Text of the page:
Every Exquisite ThingNanette is a typical high school girl. She’s co-captain of the soccer team, goes shopping with her mother on the weekends, and sometimes enjoys school. When her favorite teacher, Mr. Graves, gives her an out-of-print cult classic for Christmas, everything changes for Nanette. She develops a friendship with the quirky and reclusive author and starts to rethink all of the choices that she’s made in her life. Soon Nanette has quit the soccer team (with much cursing and bird flipping) and starts talking in the third person (as suggested by her therapist). As Nanette continues to reread The Bubblegum Reaper she will try to figure out what, exactly, she’s supposed to do with the rest of her life.

I’ll admit, I’m surprised that I requested this book on NetGalley as I don’t really feel like it’s my kind of book. But then The NOVL sent me a copy in the mail too and so I had to read it. I thought this book had a lot of really great ideas in it. The whole book within a book is very meta and it added an interesting layer to the overall story. I liked the “quotes” that the characters would mention because you think about them in the  context of what’s happening in the story, but then you also start thinking about them in general too.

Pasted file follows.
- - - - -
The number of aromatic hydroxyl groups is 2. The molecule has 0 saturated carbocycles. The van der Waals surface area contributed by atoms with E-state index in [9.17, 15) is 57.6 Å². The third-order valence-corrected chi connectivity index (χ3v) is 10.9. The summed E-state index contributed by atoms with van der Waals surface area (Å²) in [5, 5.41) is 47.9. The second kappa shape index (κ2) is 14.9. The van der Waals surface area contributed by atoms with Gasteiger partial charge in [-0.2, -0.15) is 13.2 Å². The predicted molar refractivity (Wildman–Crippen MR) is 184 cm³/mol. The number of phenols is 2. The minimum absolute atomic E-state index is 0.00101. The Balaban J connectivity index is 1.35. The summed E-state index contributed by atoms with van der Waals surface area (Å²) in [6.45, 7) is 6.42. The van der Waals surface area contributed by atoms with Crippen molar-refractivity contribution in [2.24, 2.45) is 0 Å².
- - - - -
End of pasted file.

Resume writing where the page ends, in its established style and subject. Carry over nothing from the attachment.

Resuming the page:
The characters were really lacking to me. They all just seemed a little too much–too extreme. I don’t think there were any characters that were just normal. Having a “normal” character isn’t a necessity, but when all of the other characters are so extreme, the “normal” character gives readers the opportunity to catch their breath a bit. All of the relationships in this book were very strange to me too but that might also be due to my overall dislike for the characters.

The plot was okay. I felt like it was really supposed to be reflective of the plot from The Bubblegum Reaper but then at times it was really different. In the end, it really just felt like nothing had happened. Sure, Nanette grew as a character, but not as much as I think she should have.

Overall, I’m not sure how this book compares to his other books. The writing was quirky and had a distinct tone, but everything else about the book was just okay for me. I get the feeling, though, that if you generally like this author, you’ll probably like this book too.

Overall Rating: 3
Language: Heavy
Violence: Moderate. A couple characters are physically bullied.
Smoking/Drinking: Moderate
Sexual Content: Heavy. Talked about a lot, but no really explicit descriptions.